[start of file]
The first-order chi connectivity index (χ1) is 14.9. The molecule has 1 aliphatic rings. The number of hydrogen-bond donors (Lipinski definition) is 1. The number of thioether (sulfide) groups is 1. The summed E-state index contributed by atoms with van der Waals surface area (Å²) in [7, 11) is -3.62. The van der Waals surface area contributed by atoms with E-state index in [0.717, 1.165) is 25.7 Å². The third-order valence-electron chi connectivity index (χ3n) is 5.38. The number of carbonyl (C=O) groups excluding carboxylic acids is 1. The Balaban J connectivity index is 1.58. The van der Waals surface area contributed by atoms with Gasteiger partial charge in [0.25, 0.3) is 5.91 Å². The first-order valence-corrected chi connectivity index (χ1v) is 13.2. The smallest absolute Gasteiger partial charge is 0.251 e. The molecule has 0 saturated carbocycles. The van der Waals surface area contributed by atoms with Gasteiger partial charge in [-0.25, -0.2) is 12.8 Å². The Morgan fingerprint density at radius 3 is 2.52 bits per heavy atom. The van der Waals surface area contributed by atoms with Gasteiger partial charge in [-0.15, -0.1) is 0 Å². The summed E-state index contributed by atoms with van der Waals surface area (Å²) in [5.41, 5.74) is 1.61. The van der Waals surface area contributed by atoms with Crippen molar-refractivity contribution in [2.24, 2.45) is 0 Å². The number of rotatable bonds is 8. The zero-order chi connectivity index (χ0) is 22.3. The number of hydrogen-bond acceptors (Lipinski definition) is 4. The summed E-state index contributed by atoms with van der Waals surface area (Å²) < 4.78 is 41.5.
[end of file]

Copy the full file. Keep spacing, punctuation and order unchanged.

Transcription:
The first-order chi connectivity index (χ1) is 14.9. The molecule has 1 aliphatic rings. The number of hydrogen-bond donors (Lipinski definition) is 1. The number of thioether (sulfide) groups is 1. The summed E-state index contributed by atoms with van der Waals surface area (Å²) in [7, 11) is -3.62. The van der Waals surface area contributed by atoms with E-state index in [0.717, 1.165) is 25.7 Å². The third-order valence-electron chi connectivity index (χ3n) is 5.38. The number of carbonyl (C=O) groups excluding carboxylic acids is 1. The Balaban J connectivity index is 1.58. The van der Waals surface area contributed by atoms with Gasteiger partial charge in [0.25, 0.3) is 5.91 Å². The first-order valence-corrected chi connectivity index (χ1v) is 13.2. The smallest absolute Gasteiger partial charge is 0.251 e. The molecule has 0 saturated carbocycles. The van der Waals surface area contributed by atoms with Gasteiger partial charge in [-0.25, -0.2) is 12.8 Å². The Morgan fingerprint density at radius 3 is 2.52 bits per heavy atom. The van der Waals surface area contributed by atoms with Gasteiger partial charge in [-0.15, -0.1) is 0 Å². The summed E-state index contributed by atoms with van der Waals surface area (Å²) in [5.41, 5.74) is 1.61. The van der Waals surface area contributed by atoms with Crippen molar-refractivity contribution in [2.24, 2.45) is 0 Å². The number of rotatable bonds is 8. The zero-order chi connectivity index (χ0) is 22.3. The number of hydrogen-bond acceptors (Lipinski definition) is 4. The summed E-state index contributed by atoms with van der Waals surface area (Å²) < 4.78 is 41.5.